Analysis - French refinery should close
Brussels, 25 September (Argus) — The commercial case for keeping the 146,000 b/d Petit Couronne refinery in France open is increasingly tenuous.
The administrators are due to make an announcement on the fate of the site on 2 October. But previous deadlines have been repeatedly pushed back, an indication of the dubious commercial rationale for restarting operations at the plant, which was shut in after owner European refiner Petroplus filed for insolvency in January.
Two bidders remain in talks with the administrator of the plant over a possible sale — Tamoil founder Roger Tamraz's Netoil, and oil and gas exploration and development firm Alafandi Petroleum Group. Both have placed bids for the site but the plant is old and has suffered under-investment. It would be surprising if anyone would be prepared to pay the millions of dollars needed to upgrade the plant from their own pocket.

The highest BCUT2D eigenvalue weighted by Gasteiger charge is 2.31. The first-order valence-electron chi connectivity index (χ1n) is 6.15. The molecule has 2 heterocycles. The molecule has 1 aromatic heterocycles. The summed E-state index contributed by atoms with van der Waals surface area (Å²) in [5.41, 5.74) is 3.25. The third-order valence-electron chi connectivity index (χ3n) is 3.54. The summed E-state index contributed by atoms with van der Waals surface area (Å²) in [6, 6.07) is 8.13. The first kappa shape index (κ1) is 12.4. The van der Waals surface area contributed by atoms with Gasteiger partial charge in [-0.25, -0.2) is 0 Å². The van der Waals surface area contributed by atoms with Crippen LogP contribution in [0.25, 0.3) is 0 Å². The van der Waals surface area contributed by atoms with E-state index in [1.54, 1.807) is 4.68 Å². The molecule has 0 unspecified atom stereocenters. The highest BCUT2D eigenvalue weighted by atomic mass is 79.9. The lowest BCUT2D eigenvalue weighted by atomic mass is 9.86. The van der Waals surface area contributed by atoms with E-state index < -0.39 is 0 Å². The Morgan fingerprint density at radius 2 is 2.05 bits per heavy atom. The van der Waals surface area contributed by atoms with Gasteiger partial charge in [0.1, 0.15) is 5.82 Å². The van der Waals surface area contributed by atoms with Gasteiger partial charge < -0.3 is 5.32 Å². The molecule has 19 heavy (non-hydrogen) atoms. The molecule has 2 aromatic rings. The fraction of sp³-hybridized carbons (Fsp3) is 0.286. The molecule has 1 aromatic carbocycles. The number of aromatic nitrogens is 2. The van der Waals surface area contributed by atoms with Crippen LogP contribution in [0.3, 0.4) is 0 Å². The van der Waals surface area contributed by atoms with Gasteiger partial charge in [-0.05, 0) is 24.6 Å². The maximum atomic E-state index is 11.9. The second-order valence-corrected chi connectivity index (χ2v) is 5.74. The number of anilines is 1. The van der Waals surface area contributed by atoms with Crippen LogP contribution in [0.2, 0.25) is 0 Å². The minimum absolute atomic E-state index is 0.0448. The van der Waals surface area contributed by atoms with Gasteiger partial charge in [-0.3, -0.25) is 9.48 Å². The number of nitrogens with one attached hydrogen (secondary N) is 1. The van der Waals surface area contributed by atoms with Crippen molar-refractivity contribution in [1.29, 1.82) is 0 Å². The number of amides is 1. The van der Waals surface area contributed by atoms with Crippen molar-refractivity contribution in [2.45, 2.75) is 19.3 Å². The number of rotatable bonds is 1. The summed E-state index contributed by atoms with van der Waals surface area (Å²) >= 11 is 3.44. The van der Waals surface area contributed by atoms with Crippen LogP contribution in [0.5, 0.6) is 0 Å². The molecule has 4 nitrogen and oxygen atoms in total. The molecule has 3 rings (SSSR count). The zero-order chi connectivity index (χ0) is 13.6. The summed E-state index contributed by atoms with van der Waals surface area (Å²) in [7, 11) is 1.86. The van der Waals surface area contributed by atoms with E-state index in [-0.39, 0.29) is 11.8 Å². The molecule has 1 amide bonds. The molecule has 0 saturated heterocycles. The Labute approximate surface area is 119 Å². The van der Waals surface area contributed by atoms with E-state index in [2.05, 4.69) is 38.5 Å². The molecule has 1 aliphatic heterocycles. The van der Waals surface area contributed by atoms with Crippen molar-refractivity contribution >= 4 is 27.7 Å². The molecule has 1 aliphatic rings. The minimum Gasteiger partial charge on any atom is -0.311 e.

Even people close to the plant when it was operating are sceptical. “There is no reason other than a political one for keeping the refinery open,” said one. “The site should be closed.”
And the political imperative has been to the fore. After a month of strikes across the French refining sector in late 2010, governments have been keen to maintain industrial peace. The administration of Nicholas Sarkozy ensured the plant was not definitively closed in the run up to the presidential elections of earlier this year, working with Shell to put a temporary third-party crude supply arrangement in place while the administrators looked for a buyer.
Sarkozy lost the presidential election but his successor Francois Hollande is equally keen to avoid further unrest in the sector. And a further embarrassment is that Petit Couronne is located in the Seine-Maritime part of northern France that was represented by Hollande's foreign minister Laurent Fabius before he took up his current post.
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